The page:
Cold and flu during pregnancy

It is likely that at some stage during your pregnancy you will get at least one cold. During the winter months there are a lot more coughs, colds and flu around which can leave you feeling awful. Here is our step-by-step guide on how best to cope and also ways to help prevent catching the virus in the first place.

Difference between a cold and flu

There are some key differences between a cold and flu and it is important to know what you are dealing with. According to the NHS a cold is likely to include some or all of the following symptoms:
- Blocked or runny nose
- Sore throat
- Headache
- Cough
- Sneezing

A cold can leave you feeling absolutely rotten and particularly during pregnancy when your immune system is reduced, a cold can feel like flu but there are some key differences. Flu is likely to come on more quickly and more severe and is likely to have similar symptoms to a cold but is also likely to cause:
- A high temperature or fever
- Muscle aches and pains

How to treat a cold

A cold is unlikely to affect your unborn baby, but it can leave you feeling very sorry for yourself with little energy. The best way to nurse a cold is to rest as much as possible and drink lots of fluid. Although not recommended for babies, honey is considered safe for adults even if expecting and so hot water with lemon and honey may soothe a sore throat and a vapour rub can help unblock your nose, but check which are safe when pregnant with your pharmacist. If you are feeling really poorly then you can take paracetamol but always read the leaflet and limit the amount you take, it is not however recommended that you take cold or flu medicines.

How to treat the flu

If you have flu then it is worth mentioning it to your midwife or GP. Treat flu in a similar way to a cold with plenty of rest and liquid and paracetamol if required. If you have breathing difficulties, then contact your GP and if you haven’t already then, the NHS recommend that you should have a flu vaccination if you are pregnant as you are seen to be a higher risk.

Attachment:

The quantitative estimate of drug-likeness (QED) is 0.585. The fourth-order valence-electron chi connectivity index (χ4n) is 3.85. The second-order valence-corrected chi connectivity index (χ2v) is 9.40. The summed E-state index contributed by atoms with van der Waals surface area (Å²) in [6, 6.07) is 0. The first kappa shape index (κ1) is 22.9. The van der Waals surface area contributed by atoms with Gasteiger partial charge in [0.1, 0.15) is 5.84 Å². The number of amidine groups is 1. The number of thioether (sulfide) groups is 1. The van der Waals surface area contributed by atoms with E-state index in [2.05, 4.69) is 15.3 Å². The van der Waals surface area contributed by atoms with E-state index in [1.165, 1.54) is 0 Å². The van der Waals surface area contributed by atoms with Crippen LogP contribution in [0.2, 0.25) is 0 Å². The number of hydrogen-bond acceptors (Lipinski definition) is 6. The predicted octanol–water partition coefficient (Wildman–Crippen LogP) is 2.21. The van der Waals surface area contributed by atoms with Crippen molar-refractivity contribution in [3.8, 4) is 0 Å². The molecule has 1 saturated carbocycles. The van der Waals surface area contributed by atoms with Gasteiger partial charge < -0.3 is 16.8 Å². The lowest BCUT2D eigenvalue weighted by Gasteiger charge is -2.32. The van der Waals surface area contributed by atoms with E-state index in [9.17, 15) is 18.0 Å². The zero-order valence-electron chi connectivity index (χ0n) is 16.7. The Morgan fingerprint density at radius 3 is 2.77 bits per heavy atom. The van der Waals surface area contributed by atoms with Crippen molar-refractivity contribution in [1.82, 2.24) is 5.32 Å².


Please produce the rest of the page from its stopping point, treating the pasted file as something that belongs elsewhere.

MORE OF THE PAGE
How to avoid catching a cold or flu

It is not always possibly to stop catching a cold or flu but there are a few precautions that you can take which may help:
- Wash your hands regularly, a good habit is to wash your hands every time you enter your home.
- Avoid crowds and those with a cold.
- Avoid touching your eyes, nose and mouth as germs are often spread when you touch a contaminated surface and then you touch your eyes, nose or mouth.

Coping with a cold or the flu while breastfeeding

Like when pregnant, it is not recommended to take certain cold or flu medicines while breastfeeding and it is always worth checking with your midwife or health visitor before taking anything. Try drinking hot water with honey and lemon to help soothe your throat and to help reduce your cough. You could also try using a vapour rub which is suitable for newborns or place some menthol oil under your pillow at bedtime.
Seek medical help if you are having trouble breathing, your symptoms do not improve or get worse after 3-4 days or if once better you start to develop more serious symptoms – if in doubt always contact your midwife, healthcare worker or GP.

How have you coped with a cold or flu while pregnant? Post your comments on our blog here or our Facebook Page.
And don’t forget to sign up for FREE on www.mumandbabyonline.co.uk and be the first to receive latest support tips, news and offers from our partners! Already a member? Then please share with your friends. Being pregnant and having a young family is amazing, let us be part of your journey.

Note: whilst we welcome feedback on this blog, we will not tolerate any abuse or misuse. Please respect the views and feelings of others. The content and advice offered is based on general recommendations and health-care professional suggestions and is designed to be used as a guide and discussion piece. It is not a substitute for examination, diagnosis or treatment by a qualified health-care / medical professional. If in doubt, always consult your doctor or health-care professional.

Related Posts
Safer Sleep Week
Eczema - you and your baby

Leave Your Comment